# Count infinite occurrence

I am working on a game theory assignment where a game $$G$$ is played on a graph. Let $$G = (V,E)$$ where $$V$$ is a set of all vertices and $$E$$ a set of all edges connecting said vertices. Two players Adam and Eve take alternating turns moving from vertex to vertex along the existing edges. More information about the game exists but is not relavant for my question.

An infinite play $$P$$ is won by Eve if some position (a vertex that they moved to) repeats infinitely often, otherwise Adam is the winner. I want to write this condition down as formally as I can and I came up with the following

$$\forall p\in V, \sum_{i \in P:i=p}^\infty 1 = \infty$$

Is this a valid notation? Is there a better/more efficient/more easily understandable way of writing the winning condition?

Forgive me if I got the formatting wrong, this is my first time posting anything math related on any stack exchange community.

• You would need to formalise the notion of position and make sense of phrases infinitely often and eventually. Your proposed condition is incomprehensible as it is. – Alvin Lepik Sep 7 '19 at 11:52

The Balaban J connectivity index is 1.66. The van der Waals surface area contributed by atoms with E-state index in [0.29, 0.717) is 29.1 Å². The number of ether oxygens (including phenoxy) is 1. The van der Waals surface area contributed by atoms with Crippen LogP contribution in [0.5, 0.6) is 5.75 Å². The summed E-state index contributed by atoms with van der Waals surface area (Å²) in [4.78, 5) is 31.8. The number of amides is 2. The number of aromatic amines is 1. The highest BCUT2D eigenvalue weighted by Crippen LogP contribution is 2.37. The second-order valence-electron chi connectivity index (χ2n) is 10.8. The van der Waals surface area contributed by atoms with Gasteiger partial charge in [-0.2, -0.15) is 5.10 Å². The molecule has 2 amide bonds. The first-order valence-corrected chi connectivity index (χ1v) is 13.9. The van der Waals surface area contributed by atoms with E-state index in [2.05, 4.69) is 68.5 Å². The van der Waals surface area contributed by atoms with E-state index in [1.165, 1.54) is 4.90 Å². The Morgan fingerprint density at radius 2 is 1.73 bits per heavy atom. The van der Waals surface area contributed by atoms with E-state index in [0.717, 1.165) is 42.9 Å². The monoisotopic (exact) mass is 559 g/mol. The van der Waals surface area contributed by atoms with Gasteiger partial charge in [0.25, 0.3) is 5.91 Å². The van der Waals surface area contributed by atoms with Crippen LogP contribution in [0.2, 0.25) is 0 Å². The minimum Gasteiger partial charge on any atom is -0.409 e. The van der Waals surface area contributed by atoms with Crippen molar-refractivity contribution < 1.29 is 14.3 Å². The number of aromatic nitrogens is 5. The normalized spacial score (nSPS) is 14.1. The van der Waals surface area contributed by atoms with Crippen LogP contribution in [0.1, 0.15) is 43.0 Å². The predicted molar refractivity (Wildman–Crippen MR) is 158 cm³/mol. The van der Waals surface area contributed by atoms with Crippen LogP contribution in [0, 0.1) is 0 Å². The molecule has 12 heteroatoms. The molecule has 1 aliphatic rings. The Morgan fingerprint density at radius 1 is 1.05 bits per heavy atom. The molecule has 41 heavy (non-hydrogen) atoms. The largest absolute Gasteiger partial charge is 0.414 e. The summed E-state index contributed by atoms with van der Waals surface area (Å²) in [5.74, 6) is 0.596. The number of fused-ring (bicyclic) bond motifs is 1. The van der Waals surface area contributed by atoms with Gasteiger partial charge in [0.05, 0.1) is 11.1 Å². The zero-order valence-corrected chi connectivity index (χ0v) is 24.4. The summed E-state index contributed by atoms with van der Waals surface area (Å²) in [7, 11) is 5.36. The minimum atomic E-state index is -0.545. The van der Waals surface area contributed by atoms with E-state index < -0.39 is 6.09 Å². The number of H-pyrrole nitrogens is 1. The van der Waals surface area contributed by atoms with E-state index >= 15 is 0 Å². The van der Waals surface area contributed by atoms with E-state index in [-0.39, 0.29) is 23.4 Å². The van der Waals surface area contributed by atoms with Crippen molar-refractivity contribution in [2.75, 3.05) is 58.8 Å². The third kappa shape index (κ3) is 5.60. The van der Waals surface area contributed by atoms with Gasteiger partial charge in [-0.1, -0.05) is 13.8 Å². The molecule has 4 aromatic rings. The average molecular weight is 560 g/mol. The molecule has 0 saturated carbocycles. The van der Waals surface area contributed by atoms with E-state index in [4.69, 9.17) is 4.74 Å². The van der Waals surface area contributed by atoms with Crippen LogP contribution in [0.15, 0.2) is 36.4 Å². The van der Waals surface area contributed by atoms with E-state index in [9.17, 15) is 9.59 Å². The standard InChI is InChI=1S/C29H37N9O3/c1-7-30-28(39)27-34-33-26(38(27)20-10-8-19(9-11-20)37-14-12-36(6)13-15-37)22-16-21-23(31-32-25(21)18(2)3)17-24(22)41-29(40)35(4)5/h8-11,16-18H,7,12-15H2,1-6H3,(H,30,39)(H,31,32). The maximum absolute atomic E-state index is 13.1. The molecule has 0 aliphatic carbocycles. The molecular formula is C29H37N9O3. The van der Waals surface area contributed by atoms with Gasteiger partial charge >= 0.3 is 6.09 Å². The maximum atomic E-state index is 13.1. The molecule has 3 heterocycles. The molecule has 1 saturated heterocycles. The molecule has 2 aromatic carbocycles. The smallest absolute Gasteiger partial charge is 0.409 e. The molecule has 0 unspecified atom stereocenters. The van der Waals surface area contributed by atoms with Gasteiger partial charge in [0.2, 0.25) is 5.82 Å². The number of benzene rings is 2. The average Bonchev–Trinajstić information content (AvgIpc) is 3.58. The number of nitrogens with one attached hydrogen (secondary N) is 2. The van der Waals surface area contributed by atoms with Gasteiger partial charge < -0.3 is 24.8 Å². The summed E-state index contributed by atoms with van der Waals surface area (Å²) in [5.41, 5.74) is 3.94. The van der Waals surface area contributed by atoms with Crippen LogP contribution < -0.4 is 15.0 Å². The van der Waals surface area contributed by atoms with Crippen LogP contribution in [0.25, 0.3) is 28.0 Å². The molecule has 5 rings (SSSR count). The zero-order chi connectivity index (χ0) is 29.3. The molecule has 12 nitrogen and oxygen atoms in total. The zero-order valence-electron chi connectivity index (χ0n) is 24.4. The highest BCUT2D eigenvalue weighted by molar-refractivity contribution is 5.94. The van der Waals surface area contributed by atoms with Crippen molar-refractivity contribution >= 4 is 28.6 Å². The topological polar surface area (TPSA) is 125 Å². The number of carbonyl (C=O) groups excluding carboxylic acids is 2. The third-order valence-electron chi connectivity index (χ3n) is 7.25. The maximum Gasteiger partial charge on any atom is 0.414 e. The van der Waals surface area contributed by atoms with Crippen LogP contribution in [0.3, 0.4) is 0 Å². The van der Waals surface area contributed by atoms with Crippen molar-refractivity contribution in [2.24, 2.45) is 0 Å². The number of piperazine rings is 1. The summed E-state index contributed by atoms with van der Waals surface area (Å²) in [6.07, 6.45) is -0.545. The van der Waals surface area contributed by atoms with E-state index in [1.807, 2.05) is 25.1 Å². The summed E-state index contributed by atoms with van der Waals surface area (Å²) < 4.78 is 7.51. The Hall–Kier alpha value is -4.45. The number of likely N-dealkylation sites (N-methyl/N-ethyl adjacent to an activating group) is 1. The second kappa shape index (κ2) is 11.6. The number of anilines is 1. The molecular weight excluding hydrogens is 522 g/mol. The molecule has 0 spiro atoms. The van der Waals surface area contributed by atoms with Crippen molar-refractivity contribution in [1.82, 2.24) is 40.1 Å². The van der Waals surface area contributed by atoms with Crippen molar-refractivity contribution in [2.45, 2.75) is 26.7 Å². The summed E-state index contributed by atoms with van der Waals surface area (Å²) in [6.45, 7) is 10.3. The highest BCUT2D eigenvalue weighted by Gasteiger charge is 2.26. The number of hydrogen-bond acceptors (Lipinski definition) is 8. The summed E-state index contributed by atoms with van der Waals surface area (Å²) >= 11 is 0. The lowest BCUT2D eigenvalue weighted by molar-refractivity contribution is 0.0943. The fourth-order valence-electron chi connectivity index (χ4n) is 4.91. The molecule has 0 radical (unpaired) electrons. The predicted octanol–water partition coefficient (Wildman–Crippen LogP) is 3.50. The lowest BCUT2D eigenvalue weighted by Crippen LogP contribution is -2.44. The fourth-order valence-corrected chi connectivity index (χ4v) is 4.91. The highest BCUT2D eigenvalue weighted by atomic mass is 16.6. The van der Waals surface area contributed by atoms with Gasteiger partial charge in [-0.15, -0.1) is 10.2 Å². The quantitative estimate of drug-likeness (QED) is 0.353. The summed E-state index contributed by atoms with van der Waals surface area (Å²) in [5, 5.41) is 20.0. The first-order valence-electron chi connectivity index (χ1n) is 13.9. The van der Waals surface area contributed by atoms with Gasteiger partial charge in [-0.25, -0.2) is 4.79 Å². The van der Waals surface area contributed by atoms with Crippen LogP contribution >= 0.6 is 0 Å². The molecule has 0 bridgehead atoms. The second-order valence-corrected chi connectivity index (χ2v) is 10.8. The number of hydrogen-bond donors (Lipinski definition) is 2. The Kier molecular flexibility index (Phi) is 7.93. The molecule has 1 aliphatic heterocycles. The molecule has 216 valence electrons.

• @AlvinLepik Thanks for the feedback, a position is a vertex that is part of the play. In other words, they moved to or from that vertex at some point during their play. Infinitely often in this case means that the number of times that the position occurs in the play is equal to infinity. – yarwest Sep 7 '19 at 12:08
• It seems like you want to say $\exists p$ instead of $\forall p$. As it is, it says that every position occurs infinitely often. – saulspatz Sep 7 '19 at 13:48
• @saulspatz you're right, I suppose I was more looking at as a for each loop logic, but that does make sense. – yarwest Sep 7 '19 at 13:54
• "Formally" is not the same thing as "without using words". If you say "An infinite play is won by Eve if some position repeats infinitely often, otherwise Adam is the winner", that's formal. "If you say $\exists \sum p \sum i \mathbin{\forall} \infty$" or whatever, that's shorthand. You would use it if you're trying to state the condition as concisely as possible. – Misha Lavrov Sep 7 '19 at 14:00

The first thing you should do is to give a formal definition of a play. It could be defined as a sequence $$(v_n)_{n \geqslant 0}$$ of vertices of your graph such that, for each $$n$$, $$(v_n, v_{n+1})$$ is an edge of the graph. Thus a play is just an infinite path $$p = v_0 \rightarrow v_1 \rightarrow v_2 \rightarrow \dotsm\$$ in the graph. You can now define $$\text{Inf}(p) = \{v \in V \mid v \text{ occurs infinitely often in the sequence (v_n)_{n \geqslant 0}} \}$$ Now your winning condition is usually expressed as a condition on $$\text{Inf}(p)$$.